It turned out that the promised larger (3 ton) digger had not been returned by the previous hirer on time, so could not be delivered. We then ordered 'anything you can get us' and a mini digger turned up at 11.20.

What to do in the meantime?

Our neighbours are busy.

Well, we can always stare at the earthworks being graded in the field behind the signal box. Every working day, for several weeks now, two lorries and a huge dumper have been ferrying soil from the race course works, over our L/C and into the field behind the signal box. There must be several 10.000 tons being moved, yet that field swallows it almost without effect. In the picture above you can see a 20T load arriving on the big dumper, and the Caterpillar getting ready to pounce on the load. The puffy clouds in the distance promise no good though.

Brian digging  'an 'ole'

We decided to dig another lamp post hole while we waited. This took quite a long time, as you are quickly into original clay, which has the consistency of shale here. Once the hole gets more than a few inches deep, you can no longer swing the pickaxe and the shovel is the only instrument you have. But persistence pays, and by lunch time the hole was dug - that makes three. Next, the ducting.

At 11.20, oh joy, a mini digger arrived. We quickly set to work, finishing off the southern end of the platform, and then moving on to the last 30m at the northern end.

Don't want to come out, huh?

Further stretches of concrete were found, and our idea was to attack these with a bigger 3T digger, which of course didn't arrive. So back to the same modus operandi as last week - scrape off the dirt, and attack with a large hammer. Brian did the honours, very successfully. Resistance is useless! All the big bits of concrete were then manhandled into the dumper.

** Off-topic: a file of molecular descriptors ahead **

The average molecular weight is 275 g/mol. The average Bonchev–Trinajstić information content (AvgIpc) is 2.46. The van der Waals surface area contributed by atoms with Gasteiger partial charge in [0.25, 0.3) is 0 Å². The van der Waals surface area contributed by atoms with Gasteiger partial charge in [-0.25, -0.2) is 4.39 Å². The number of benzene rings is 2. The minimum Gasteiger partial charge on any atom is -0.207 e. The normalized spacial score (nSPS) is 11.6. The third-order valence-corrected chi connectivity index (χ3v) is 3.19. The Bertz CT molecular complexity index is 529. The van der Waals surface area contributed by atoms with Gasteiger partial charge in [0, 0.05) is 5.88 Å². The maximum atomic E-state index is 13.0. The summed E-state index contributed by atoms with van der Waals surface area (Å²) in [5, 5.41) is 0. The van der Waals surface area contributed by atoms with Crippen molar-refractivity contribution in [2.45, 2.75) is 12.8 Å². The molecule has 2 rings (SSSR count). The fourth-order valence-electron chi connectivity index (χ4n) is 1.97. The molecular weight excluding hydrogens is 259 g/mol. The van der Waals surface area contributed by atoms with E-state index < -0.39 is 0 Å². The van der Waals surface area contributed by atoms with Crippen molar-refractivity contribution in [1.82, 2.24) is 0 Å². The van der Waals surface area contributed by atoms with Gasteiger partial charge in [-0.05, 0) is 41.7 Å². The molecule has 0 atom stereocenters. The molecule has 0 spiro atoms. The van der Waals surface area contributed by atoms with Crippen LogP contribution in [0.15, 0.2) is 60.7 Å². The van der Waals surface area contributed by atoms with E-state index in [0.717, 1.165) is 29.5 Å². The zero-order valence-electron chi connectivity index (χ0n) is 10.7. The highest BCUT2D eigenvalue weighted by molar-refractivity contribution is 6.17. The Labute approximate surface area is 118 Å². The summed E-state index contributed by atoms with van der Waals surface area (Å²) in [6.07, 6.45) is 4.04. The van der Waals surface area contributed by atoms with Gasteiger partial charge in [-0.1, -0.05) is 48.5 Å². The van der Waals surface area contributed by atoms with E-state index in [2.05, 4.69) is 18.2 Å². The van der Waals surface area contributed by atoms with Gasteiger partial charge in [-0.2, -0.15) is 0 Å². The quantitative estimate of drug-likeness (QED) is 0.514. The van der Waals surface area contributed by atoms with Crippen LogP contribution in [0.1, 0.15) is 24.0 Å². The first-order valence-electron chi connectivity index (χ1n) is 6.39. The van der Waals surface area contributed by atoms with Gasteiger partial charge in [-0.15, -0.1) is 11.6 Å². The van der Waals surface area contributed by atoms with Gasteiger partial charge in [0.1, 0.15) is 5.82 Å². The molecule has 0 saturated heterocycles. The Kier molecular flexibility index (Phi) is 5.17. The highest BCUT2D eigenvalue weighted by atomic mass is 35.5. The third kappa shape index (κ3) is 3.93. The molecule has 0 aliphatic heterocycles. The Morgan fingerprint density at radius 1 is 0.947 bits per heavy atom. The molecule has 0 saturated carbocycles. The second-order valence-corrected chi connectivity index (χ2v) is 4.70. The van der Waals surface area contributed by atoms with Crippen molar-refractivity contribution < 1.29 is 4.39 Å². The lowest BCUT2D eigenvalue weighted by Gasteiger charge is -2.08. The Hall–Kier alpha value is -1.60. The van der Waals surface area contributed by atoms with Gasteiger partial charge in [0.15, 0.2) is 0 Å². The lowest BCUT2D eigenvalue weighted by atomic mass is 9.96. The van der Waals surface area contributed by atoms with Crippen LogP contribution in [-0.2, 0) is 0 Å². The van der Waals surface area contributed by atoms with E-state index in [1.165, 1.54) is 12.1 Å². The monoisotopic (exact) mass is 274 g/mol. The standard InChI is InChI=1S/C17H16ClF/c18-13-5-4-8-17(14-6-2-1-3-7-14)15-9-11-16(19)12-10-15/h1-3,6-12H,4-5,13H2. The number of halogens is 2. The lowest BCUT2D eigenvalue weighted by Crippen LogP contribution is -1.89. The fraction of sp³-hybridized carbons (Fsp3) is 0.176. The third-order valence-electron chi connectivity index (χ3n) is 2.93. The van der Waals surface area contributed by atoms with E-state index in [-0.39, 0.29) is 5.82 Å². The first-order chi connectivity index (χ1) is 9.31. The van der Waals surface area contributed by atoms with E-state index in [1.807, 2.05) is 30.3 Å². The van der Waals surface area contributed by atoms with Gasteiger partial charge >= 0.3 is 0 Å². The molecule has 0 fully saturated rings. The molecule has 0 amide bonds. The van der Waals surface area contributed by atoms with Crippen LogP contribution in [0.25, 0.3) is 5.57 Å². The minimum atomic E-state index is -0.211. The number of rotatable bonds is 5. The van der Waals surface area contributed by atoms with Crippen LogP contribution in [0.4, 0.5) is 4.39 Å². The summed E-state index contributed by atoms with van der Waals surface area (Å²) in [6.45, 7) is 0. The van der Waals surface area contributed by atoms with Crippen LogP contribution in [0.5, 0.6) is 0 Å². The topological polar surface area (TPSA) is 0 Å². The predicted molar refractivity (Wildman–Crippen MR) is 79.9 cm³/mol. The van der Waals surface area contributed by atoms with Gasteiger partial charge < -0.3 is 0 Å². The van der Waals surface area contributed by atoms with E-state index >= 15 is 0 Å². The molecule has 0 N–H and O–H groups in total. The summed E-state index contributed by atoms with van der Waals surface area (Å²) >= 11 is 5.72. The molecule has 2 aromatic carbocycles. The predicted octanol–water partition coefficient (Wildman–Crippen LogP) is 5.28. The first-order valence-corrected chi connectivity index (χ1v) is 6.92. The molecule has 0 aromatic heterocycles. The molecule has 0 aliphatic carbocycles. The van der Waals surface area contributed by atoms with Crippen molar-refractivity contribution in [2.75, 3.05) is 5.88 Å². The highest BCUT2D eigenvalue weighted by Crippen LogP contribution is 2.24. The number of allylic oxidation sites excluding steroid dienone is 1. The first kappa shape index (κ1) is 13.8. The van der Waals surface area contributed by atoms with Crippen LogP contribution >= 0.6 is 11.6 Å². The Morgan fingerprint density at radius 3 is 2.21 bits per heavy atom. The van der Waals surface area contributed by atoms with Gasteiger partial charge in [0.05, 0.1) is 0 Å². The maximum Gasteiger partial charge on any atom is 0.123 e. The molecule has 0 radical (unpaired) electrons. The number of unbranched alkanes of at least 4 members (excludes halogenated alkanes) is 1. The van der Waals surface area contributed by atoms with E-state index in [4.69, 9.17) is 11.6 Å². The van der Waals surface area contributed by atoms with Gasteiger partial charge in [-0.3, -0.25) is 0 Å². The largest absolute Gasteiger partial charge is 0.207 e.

The end of CRC2A

When we got to the southern end of CRC2, we pushed the last 5m of spoil over the end, where there was a small shortage there. Then this bit was signed off.

More bricks arrive.

At lunch time, Richard arrived with the Fairview lorry and a number of pallets of bricks that he had brought down as surplus from Broadway. These are metric reds and blue seconds, which had recently been donated to us. We will put them to good use at CRC when we resume the brick laying.

After a short lunch, we resumed digging and dumping, until we reached the 85m point, with just 15m left to dig. Then, three things happened:

An English summer...

- It started to rain very hard indeed
- The water bowser arrived to dampen down the dust bowl around the level crossing. Talk about timing...
- The long awaited 3T digger arrived.

Too late! We swapped the diggers round, but in view of the downpour and little time left of the afternoon, we called it a day.

Saturday, 5 July 2014

So what did I find in the attic of the CRC booking office? A large box with cast iron GWR letters ! Here they are in my garage:

Original cast iron GWR letters

Unfortunately, the letters are all different sizes 9 ins, 7ins, 5 ins, 4 ins, 3.7 ins and 2.8 ins. Any ideas what we could spell?

I almost have 'RACE COURSE' in the correct 9ins height. What we still need is a 'U' and an 'S', and maybe a better 'R'. Furthermore, we need 'CHELTENHAM' in 12ins letters. Also 'BROADWAY'.... anyone got any ideas where we can get such cast iron GWR letters? We also need lots of the smaller letters to do the Broadway 'V' boards.